British universities are currently grappling with the knock on effects of the war in Ukraine, including sanctions against Russia affecting climate science and space research, supporting education programmes for Ukrainian refugees, and offering mental health and wellbeing support to Ukrainian and Russian students currently studying in the UK.
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UK universities brace for impact of sanctions against Russia – The Guardian
Researchers at UK universities are bracing themselves for sanctions affecting science partnerships with Russia, including in climate science and space research, as the government seeks to isolate Vladimir Putin over the invasion of Ukraine. Simon Marginson, a professor of higher education at the University of Oxford, said most academics would support a research boycott with heavy hearts and concerns for Russian colleagues. “All the Russian academics I know oppose the war. The internal situation in Russia will get nastier and they will need solidarity, so there is a case for maintaining ties,” he said. Germany announced that all collaboration with Russia on education and research was being halted immediately. Its ministry of education said Russia had “turned its back on the international community” by invading Ukraine and was committing a “grave breach of international law” with no justification.
Against a constant backdrop of shelling and air raids, more than 1,200 international students remain trapped in the besieged city of Sumy, eastern Ukraine. Diplomatic efforts to evacuate them and create a safe corridor appear to have stalled. Many of the students have run out of water, resorting at times to boiling ice, and are running out of food. In their desperation, many are contemplating taking a treacherous journey out of the city to Poltava, 110 miles to the south. Ukrainian soldiers have warned students who have tried to leave to stay in the hostels. The journey passes dangerously close to the fighting on the outskirts of Sumy. Yet some students have felt they had no choice.
Ukrainian nationals involved in academic research will benefit from a £3 million package of support to continue their vital work in the UK, the UK government has announced (Sunday 27 March 2022). The new Researchers at Risk Fellowship Programme will support Ukrainian researchers fleeing the conflict, as well as those already in the UK who are unable to return home. The Fellowships will provide a salary, research and living costs for up to two years for these researchers, and will be available across all disciplines for postdoctoral researchers or those with equivalent experience, aiming to support Ukraine in preserving its research ecosystem. As the UK continues to further isolate Putin’s Russia in light of his illegal invasion of Ukraine, the government has also announced it is halting funding to all research programmes found to have links to Russian state and institutional collaborators, and will stop all ongoing projects where they provide a direct benefit to the Russian regime. The UK will also not fund any new collaborative projects with Russia through its research and innovation organisations.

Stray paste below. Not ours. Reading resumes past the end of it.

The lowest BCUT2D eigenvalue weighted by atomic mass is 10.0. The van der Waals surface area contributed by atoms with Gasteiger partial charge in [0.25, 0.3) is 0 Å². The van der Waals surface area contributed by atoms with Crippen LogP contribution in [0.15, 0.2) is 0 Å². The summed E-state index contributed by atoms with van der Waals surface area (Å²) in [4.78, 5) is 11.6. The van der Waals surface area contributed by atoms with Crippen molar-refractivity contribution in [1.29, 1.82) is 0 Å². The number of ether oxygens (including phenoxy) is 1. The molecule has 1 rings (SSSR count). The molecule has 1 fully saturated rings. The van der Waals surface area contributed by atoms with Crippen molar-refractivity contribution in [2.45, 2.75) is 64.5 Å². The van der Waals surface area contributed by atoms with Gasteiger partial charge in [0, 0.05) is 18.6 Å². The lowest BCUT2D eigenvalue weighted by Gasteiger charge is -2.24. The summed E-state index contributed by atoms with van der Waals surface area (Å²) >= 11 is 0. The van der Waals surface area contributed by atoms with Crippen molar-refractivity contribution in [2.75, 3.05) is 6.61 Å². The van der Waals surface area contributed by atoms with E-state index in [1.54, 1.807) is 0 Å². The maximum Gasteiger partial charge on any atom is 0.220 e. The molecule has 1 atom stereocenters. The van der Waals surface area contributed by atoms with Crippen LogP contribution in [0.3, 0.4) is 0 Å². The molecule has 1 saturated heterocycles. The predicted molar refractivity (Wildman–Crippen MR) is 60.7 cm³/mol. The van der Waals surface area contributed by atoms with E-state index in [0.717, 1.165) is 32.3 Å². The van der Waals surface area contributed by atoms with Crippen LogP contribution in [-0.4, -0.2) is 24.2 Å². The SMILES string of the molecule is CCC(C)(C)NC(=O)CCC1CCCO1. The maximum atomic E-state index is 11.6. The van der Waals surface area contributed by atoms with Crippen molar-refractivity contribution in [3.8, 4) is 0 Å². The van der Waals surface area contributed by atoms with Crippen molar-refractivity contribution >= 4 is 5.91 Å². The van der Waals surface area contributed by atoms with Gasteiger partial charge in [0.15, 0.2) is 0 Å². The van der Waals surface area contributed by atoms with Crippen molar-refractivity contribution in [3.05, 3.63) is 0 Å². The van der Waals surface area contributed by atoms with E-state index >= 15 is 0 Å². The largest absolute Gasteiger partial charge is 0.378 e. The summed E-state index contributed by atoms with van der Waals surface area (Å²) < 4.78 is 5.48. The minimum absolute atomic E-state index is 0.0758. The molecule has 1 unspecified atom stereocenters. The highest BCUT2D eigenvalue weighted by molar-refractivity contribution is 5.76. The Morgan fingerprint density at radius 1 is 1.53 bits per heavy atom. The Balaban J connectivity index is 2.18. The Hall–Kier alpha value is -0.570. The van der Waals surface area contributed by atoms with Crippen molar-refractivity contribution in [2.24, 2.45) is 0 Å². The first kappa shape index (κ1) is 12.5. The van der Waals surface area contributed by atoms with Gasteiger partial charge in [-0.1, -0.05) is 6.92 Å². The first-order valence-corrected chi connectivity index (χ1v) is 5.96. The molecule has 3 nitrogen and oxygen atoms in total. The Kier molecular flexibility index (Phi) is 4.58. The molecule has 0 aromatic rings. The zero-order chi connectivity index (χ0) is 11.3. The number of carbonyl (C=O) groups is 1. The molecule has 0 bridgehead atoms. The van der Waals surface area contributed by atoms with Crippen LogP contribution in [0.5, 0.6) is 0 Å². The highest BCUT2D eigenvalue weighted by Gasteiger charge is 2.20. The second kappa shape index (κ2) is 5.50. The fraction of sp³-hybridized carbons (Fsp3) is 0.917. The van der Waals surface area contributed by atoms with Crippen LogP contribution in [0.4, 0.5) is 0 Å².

It’s a conflict happening thousands of miles away, but colleges in the U.S. are grappling with Russia’s invasion of Ukraine as some cut ties with Russian universities and companies, and as students from both nations find themselves caught in the middle of the crisis. “Some of these students and scholars may be close to the end of their program of study, research, or training, and may not be able to immediately return to their home country during a war,” Ted Mitchell, president of the American Council on Education, said in a letter to the Department of State and Department of Homeland Security on Feb. 28, asking it to support Ukrainian students living in the U.S. and those trying to leave Ukraine. “In addition, some students and scholars may have seen their financial situation suddenly change, and we ask for accommodations for those who must work while they undertake their studies in the United States,” Mitchell said. More than 175 humanitarian and religious organizations have signed a letter calling on the Biden Administration to grant Temporary Protected Status to roughly 30,000 Ukrainians living in the U.S. and to grant Special Student Relief for Ukrainian students in the country.
One of the UK’s top universities is helping to bring hundreds of Ukrainians fleeing war to Britain in a groundbreaking scheme combining sanctuary with education. King’s College London is working with Citizens UK, an umbrella charity with hundreds of member organisations, on a blueprint to bring Ukrainian refugees fleeing war to the UK. It is aiming to bring hundreds of refugees to the UK by Easter. The government’s Homes for Ukraine scheme is based on community sponsorship but so far many of those who have come forward to help have been individuals. Prior to the Ukraine war a government community sponsorship scheme for refugees has operated for several years. However, this is the first time a university is acting as a community sponsor for a large number of refugees. King’s has a history of working on migration issues. Alongside academic research, its Sanctuary programme has helped refugees study while in camps in Jordan and Lebanon.